Radium 223 dichloride (Ra 223 [Xofigo]) can be safely combined with abiraterone acetate (ZYTIGA) for the treatment of patients with metastatic castration-resistant prostate cancer with symptomatic bone metastases, and appears to result in decreased bone pain and improved quality of life, according to the interim results of an open-label prospective study known as eRADicAte.
San Francisco-Radium 223 dichloride (Ra 223 [Xofigo]) can be safely combined with abiraterone acetate (ZYTIGA) for the treatment of patients with metastatic castration-resistant prostate cancer (mCRPC) with symptomatic bone metastases, and appears to result in decreased bone pain and improved quality of life, according to the interim results of an open-label prospective study known as eRADicAte.
Both agents have been shown to prolong survival in this setting and are approved by the FDA for this indication, but the effect of combining them hasn’t been formally addressed in a prospective manner.
Dr. ShoreData from 30 evaluable patients in the study demonstrate an improvement in several significant subscales of quality of life and pain indices, no new safety concerns, no exacerbation of adverse effects beyond those reported with use of either agent by itself, and no serologic abnormalities of concern, said lead investigator Neal D. Shore, MD. He presented the interim data at the Genitourinary Cancers Symposium in San Francisco.
“To my knowledge, even though the numbers are not huge, this interim analysis represents the largest reported combination trial which has been conducted in a monitored prospective design,” said Dr. Shore, medical director, Carolina Urologic Research Center, Myrtle Beach, SC.
Some clinicians have been combining the two agents in practice without evidence from a prospective randomized clinical trial to support concurrent use, he noted.
“When I received the grant to do this study, there were no data on combination therapy,” Dr. Shore said. “The first data that came out were from some of the early expanded access program reports of different types of combination treatment. But none of it was done in a prospective prespecified way.”
Next: How the study was conducted
His group conducted an open-label phase II study of patients with symptomatic bone mCRPC with no visceral metastases. The study was carried out at five sites nationally in medical oncology and urology clinics, providing “national geographic distribution, specialty distribution, and a real-world experience of using these two drugs on label for the similar population of patients who are M1 CRPC.”
Patients were treated with Ra 223 every 4 weeks x 6 doses, and concomitant abiraterone acetate, 1,000 mg, plus prednisone, 5 mg, twice daily. Patients could have received other prostate cancer treatments (ie, sipuleucel-T [Provenge], denosumab [XGEVA], or docetaxel [Taxotere]). The primary efficacy outcome was quality of life and bone pain assessments using the Brief Pain Inventory (BPI)-Short Form (SF) and Functional Assessment of Cancer Therapy-Prostate (FACT-P) questionnaires.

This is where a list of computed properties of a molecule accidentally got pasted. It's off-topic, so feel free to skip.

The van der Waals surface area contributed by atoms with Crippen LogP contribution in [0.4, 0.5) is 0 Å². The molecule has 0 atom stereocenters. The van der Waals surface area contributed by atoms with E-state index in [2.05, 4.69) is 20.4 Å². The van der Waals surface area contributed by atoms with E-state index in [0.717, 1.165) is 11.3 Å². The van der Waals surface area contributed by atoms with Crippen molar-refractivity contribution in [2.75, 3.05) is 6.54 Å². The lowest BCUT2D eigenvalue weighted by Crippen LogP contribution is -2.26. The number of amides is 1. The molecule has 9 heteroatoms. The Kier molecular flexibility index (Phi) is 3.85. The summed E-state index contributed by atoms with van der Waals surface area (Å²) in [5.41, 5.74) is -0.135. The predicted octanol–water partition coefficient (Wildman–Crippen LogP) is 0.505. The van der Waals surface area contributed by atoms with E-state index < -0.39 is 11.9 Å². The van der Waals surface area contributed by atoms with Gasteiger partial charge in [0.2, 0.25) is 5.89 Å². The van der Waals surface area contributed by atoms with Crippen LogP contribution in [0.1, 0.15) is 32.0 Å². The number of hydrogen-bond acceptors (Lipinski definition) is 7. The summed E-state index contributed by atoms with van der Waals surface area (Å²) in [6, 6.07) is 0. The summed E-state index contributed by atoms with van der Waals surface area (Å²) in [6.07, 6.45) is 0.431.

Of the 36 patients enrolled, 30 received all six cycles of radum-223 and concurrent abiraterone acetate and thus were evaluable.
Next: Significant decrease in bone pain seen
There was a significant decrease in self-assessed average bone pain during the study period, from 3.0 at screening to 1.9 at the end of treatment (p=.014). From the BPI-SF scores, patients experienced no significant increase in how pain interfered with their daily lives. The amount of bone pain that interfered with mood (BPI mood rating) declined from 2.3 to 1.4 (p=.045), and the amount that interfered with work (BPI work rating) fell from 2.9 to 2.1 (p=.019) over the study period.
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“We wanted to see how patients would tolerate these two distinct mCRPC-approved therapies,” Dr. Shore said. “The mechanisms of action are very different. Radium-223 is a calcium mimetic; it goes to mineralization sites and effects double-stranded DNA breaks, as opposed to abiraterone acetate, which is working on the androgen biosynthesis pathway. There were no new findings regarding the respective safety profiles of either drug.”
There were no adverse laboratory values or serologic parameters affecting hemoglobin, albumin, white blood cell count, platelets, or transaminases.
Guidelines from the American Society of Oncology, AUA, and National Comprehensive Cancer Network (NCCN), among others, incorporate Ra 223 (level 1 evidence) for use in CRPC patients with bone metastases. In the NCCN guidelines, the use of Ra 223 after the first novel hormone is a level 1 recommendation.
Radiologic endpoints from eRADicAte will be presented later this year, said Dr. Shore.
Dr. Shore is a consultant/adviser for Astellas Pharma, Bayer, Ferring, Janssen Pharmaceuticals, Medivation, and Sanofi. His institution has received research funding from Bayer.
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